AFTER YOUR EXTRACTIONS
After your extraction/surgery, please follow these instructions carefully to prevent any complications.
Take it easy for the rest of the day. Don’t do any heavy lifting or vigorous exercise/sports, as it can cause further bleeding.
The numbness should dissipate in about 3-4 hours. While it is numb, be careful not to eat anything as you might bite into your lips, cheeks or tongue. Also, try to avoid hot drinks, as you may burn yourself.
After the anaesthetic wears off, the surgical site will be sore. If you need it, get some pain killers.
The bleeding will stop in about 10 minutes. If the bleeding starts again later, roll up the extra gauze and bite on it constantly for about 20 minutes. The pressure will stop the bleeding.
Do not smoke or consume alcohol for at least 48 hours. This may cause an infection in the socket which will be more painful than a toothache..
Leave the surgical site alone. Try not to prod or poke it with your tongue. Also, try to eat on the other side for the next few days and avoid eating grainy or chewy foods.
Start salt water rinses the next day after the surgery for the next 5 days. Do this after every meal. Don’t do any vigorous rinsing today, but you may clean your teeth as normal.
If stitches were placed, they should resorb in 2-3 weeks unless specified.
If antibiotics or pain killers were prescribed, take them according to the right dosage and frequency.
A slight trickle of blood is normal after the procedure, but if heavy bleeding persists after 20 minutes of constant pressure, contact us immediately on 07 3188 9477.
Over the next few days, if you feel that the pain is getting worse or notice a swelling in the surgical area, this may mean an infection has developed. Contact us immediately on 07 3188 9477.
REPLACE THE MISSING TOOTH
Other than the wisdom teeth, all your other teeth play an important role in maintaining the balance of your chewing, eating, speaking and smiling. We highly suggest that you consider replacing the missing tooth sooner than later to avoid causing further problems for the surrounding teeth and bones, jaw joints and jaw muscles in the future.
Go to this page for more information about your options for Dentures, Bridges and Implants.
Does tooth extraction hurt?
In general, tooth extraction is far less painful than we anticipate although a lot depends on your dentist’s competency. For most patients, the most painful thing is having the local anaesthetic injected into the gum but even then, this is more a sensation of pressure than pain. Once the anaesthetic is doing its job, the procedure tends to be painless, with feelings of discomfort occurring only after the treatment is complete.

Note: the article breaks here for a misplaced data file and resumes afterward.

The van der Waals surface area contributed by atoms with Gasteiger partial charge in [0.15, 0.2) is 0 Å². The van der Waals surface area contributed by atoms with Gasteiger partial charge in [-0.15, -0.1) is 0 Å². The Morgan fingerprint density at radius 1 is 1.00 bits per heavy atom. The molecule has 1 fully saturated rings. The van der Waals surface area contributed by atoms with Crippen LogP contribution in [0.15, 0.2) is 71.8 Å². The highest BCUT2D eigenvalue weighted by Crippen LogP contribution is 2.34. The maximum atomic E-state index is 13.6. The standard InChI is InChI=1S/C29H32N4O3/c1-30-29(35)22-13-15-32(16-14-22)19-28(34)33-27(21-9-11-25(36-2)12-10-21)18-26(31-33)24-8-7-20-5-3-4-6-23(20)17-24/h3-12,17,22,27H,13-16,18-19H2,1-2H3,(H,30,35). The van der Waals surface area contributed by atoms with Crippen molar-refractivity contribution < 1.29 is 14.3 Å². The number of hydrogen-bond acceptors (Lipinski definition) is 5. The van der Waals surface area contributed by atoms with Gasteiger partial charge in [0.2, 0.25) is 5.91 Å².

What should I do for the first 24 hours after tooth extraction?
As the anaesthetic used during the treatment wears off, so many patients begin to experience some pain and discomfort where the tooth was removed. Dentists recommend rest and relaxation for the first 24 hours, along with prescription pain medication to ward off the worst of the discomfort. You can also reduce the pain by minimising how much you eat, drink and talk during the first few hours after an extraction.
Should I consult my dentist if the pain continues?
In most instances, the pain of tooth extraction will ease off after 24 to 48 hours. If, a few days after the procedure, you are experiencing increasing amounts of pain in and around the extraction site, you should make an appointment to see your dentist as soon as possible. Pain at this stage can be indicative of dry socket, a condition in which the blood clot over the wound hasn’t formed properly or has been dislodged.
How long does it take to recover from tooth extraction?
While the first day or so can be quite unpleasant, the rest of the recovery period is painless and straightforward, unless complications such as dry socket occur. The soft tissues, like gums, generally heal completely within a few weeks, while jaw bone beneath the tooth can take up to six months to heal completely. For most people, the first seven days are the most crucial, after which they can return to their normal routine.
Are there any side effects from tooth extraction?
The most obvious side effects are pain and swelling around the extraction site, as well as some intermittent bleeding. These symptoms are to be expected and are all part of the body’s natural healing process. Some patients may have difficulty opening their mouths wide straight after surgery due to strain it placed on their jaw bone joint. This is usually temporary and disappears within a few days. Other possible side effects include infection, sinus problems and nerve injury.